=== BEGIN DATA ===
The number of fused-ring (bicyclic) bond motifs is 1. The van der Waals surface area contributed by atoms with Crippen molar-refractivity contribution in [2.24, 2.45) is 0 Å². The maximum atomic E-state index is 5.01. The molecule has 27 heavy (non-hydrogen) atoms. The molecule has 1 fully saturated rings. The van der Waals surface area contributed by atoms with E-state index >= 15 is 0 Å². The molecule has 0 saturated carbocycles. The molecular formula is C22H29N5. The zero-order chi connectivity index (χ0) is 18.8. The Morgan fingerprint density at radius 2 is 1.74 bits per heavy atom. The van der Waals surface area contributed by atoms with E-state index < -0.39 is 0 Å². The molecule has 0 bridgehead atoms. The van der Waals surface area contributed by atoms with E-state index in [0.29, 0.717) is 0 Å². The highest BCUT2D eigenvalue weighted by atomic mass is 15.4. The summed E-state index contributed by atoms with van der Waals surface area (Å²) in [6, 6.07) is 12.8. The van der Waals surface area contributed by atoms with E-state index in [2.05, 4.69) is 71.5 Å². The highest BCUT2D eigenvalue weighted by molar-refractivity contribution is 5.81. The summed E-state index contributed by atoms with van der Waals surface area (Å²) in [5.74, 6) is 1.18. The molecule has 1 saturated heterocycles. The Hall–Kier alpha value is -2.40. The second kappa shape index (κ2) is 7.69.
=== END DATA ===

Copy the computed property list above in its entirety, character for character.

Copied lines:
The number of fused-ring (bicyclic) bond motifs is 1. The van der Waals surface area contributed by atoms with Crippen molar-refractivity contribution in [2.24, 2.45) is 0 Å². The maximum atomic E-state index is 5.01. The molecule has 27 heavy (non-hydrogen) atoms. The molecule has 1 fully saturated rings. The van der Waals surface area contributed by atoms with E-state index >= 15 is 0 Å². The molecule has 0 saturated carbocycles. The molecular formula is C22H29N5. The zero-order chi connectivity index (χ0) is 18.8. The Morgan fingerprint density at radius 2 is 1.74 bits per heavy atom. The van der Waals surface area contributed by atoms with E-state index < -0.39 is 0 Å². The molecule has 0 bridgehead atoms. The van der Waals surface area contributed by atoms with E-state index in [0.29, 0.717) is 0 Å². The highest BCUT2D eigenvalue weighted by atomic mass is 15.4. The summed E-state index contributed by atoms with van der Waals surface area (Å²) in [6, 6.07) is 12.8. The van der Waals surface area contributed by atoms with E-state index in [2.05, 4.69) is 71.5 Å². The highest BCUT2D eigenvalue weighted by molar-refractivity contribution is 5.81. The summed E-state index contributed by atoms with van der Waals surface area (Å²) in [5.74, 6) is 1.18. The molecule has 1 saturated heterocycles. The Hall–Kier alpha value is -2.40. The second kappa shape index (κ2) is 7.69.